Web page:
It would be unkind, but you could convincingly say that Fashion Month begins with Prada and ends with Miu Miu. I loved the Twitter discourse around the latter: several of the online critics (like, my favorite Rian Phin), pointed out that Miu Miu threw back to its original school blazer and ruffled mini, “little sister” look, which in turn had influenced so much mall fashion in the U.S. (Abercrombie & Fitch and American Eagle) in the early 2000s. The mix of that and the flapper dresses felt almost nostalgic, although Miuccia Prada seems to have an evolved relationship with the past.
At the end of the show, Prada, who remains the sole creative director of Miu Miu, once again pulled exiting design director Fabio Zambernardi onto the stage for her bow. He seemed more comfortable this time. There are questions of what he will do next: despite working at Prada for more than 40 years, he still seems quite young. But my hunch is that he’ll take some time. That sort of enmeshment can’t be easily shaken off.
By the end of the season, there was intense speculation that Prada herself would be retiring at the end of the year. I heard something about this in Milan from someone with superior information, but I dismissed it, probably because I don’t want it to be true. Also, Prada is gelling so well right now, it would be nice to have her working for as long as possible. But as I mentioned before, she is an evolved creature, who is fabulously wealthy (she and Patrizio Bertelli are worth about $11 billion), and she’ll do whatever she pleases.
There are other places, however, where change is afoot. Or at least needs to be. For a while, it felt that Chanel was holding their ground with Lagerfeld successor Virginie Viard. In the beginning of her tenure, her designs had an air of realness to them that many wannabe Chanel customers craved. Something has shifted, though, over the past few seasons. The collections are feeling less and less inspired, perhaps signaling that Viard, too, is ready to move on.
There’s speculation that every Louis Vuitton women’s show will be Nicolas Ghesquière’s last, but I thought there was some really good stuff in this one. (I’ll take the bombers and the flowing skirts, and pass on the suspenders.) One of my favorite pieces from the Azzedine Alaïa archive show at the Palais Galliera was a dress designed by Ghesquière while he was at Balenciaga: all black, but different textiles stitched together with beading. People can be judgmental about Ghesquière’s work at Vuitton, which can sometimes feel out of touch. It’s easy to forget he’s one of the greatest.
The rumors linking LVMH and Alessandro Michele also won’t quit. The nice thing about the end of Paris, though, was that it wasn’t entirely dominated by mega brands. I tapered off my show-going by the end, but I managed to catch Sacai on Monday (loved the trousers), and on Tuesday, a new collection from Torishéju Dumi, who is Nigerian-Brazilian by way of North-West London. Gabriella Karefa-Johnson styled it, Naomi Campbell walked, and I liked how Dumi twisted and manipulated material. Also, it’s always fun to land at a show to find that everyone is there because word spread by mouth. Fashion isn’t what it used to be, except for when it is.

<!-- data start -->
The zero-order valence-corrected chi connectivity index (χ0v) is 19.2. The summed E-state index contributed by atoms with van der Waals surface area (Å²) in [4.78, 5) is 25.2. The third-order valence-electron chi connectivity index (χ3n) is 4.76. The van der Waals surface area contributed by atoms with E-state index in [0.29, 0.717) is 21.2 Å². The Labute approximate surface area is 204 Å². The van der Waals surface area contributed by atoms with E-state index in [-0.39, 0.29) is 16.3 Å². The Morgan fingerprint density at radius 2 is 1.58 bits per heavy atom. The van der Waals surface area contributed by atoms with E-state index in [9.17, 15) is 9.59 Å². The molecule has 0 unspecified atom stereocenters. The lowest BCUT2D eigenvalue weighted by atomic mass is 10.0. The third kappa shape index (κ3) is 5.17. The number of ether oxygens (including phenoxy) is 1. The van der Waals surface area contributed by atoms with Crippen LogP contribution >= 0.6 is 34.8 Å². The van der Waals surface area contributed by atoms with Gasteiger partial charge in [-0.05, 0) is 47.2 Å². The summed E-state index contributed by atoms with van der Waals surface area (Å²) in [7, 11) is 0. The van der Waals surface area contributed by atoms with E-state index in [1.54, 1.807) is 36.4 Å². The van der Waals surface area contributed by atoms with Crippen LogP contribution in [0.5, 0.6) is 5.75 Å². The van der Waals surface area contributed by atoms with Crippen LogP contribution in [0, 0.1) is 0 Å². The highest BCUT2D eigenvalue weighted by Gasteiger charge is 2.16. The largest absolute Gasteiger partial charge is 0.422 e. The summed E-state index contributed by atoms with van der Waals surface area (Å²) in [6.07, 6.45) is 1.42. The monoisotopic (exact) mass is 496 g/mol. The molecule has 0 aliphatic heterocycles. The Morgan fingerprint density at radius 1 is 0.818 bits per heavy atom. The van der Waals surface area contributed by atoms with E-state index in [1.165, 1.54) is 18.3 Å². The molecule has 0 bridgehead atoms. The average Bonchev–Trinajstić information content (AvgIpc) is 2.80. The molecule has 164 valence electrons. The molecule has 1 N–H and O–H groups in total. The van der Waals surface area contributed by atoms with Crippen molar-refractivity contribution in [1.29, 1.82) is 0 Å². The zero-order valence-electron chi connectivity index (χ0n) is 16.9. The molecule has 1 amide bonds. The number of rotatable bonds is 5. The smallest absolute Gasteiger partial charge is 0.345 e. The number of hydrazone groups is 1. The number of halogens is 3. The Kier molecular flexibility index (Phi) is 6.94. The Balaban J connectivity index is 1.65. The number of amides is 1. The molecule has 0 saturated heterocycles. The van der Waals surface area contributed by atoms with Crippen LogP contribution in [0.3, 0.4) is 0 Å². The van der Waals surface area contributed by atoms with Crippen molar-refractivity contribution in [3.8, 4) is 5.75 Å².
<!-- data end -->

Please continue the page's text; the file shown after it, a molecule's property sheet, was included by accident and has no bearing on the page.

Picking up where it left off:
McQueen Beyond the Woman Problem
On Monday, two days after Sarah Burton showed her last collection for Alexander McQueen, and less than 24 hours before Sean McGirr was named the new creative director of the Kering owned label, a discreet friend mentioned to me that someone had revealed all this to her. But she couldn’t recall the person’s name—only that it was a man. “I’m a great keeper of secrets because I can’t remember anything,” she said.
It’s also unlikely she had heard of McGirr before, a number-two whose most notable experience was running ready-to-wear at JW Anderson, Loewe designer Jonathan Anderson’s own label, for the past couple of years. Much has already been written about what McGirr’s appointment says about the industry: there are plenty of women and people of color working in fashion, but at the top, it’s still pretty much all white people, and mostly men. At Kering, every major creative director is a white guy.
Why and how? Well, there’s systemic racism. There’s misogyny. But how do those things manifest in fashion design? At a dinner the other night, I was seated across from a designer who came up through the ranks with Glenn Martens, Matthieu Blazy, and Demna: so many of his peers have big jobs now, and that’s not a coincidence. As the journalist Louis Pisano noted on Twitter, “These people’s social circles look exactly like them and they always end up hiring from those circles which is why you really don’t see much team diversity internally….”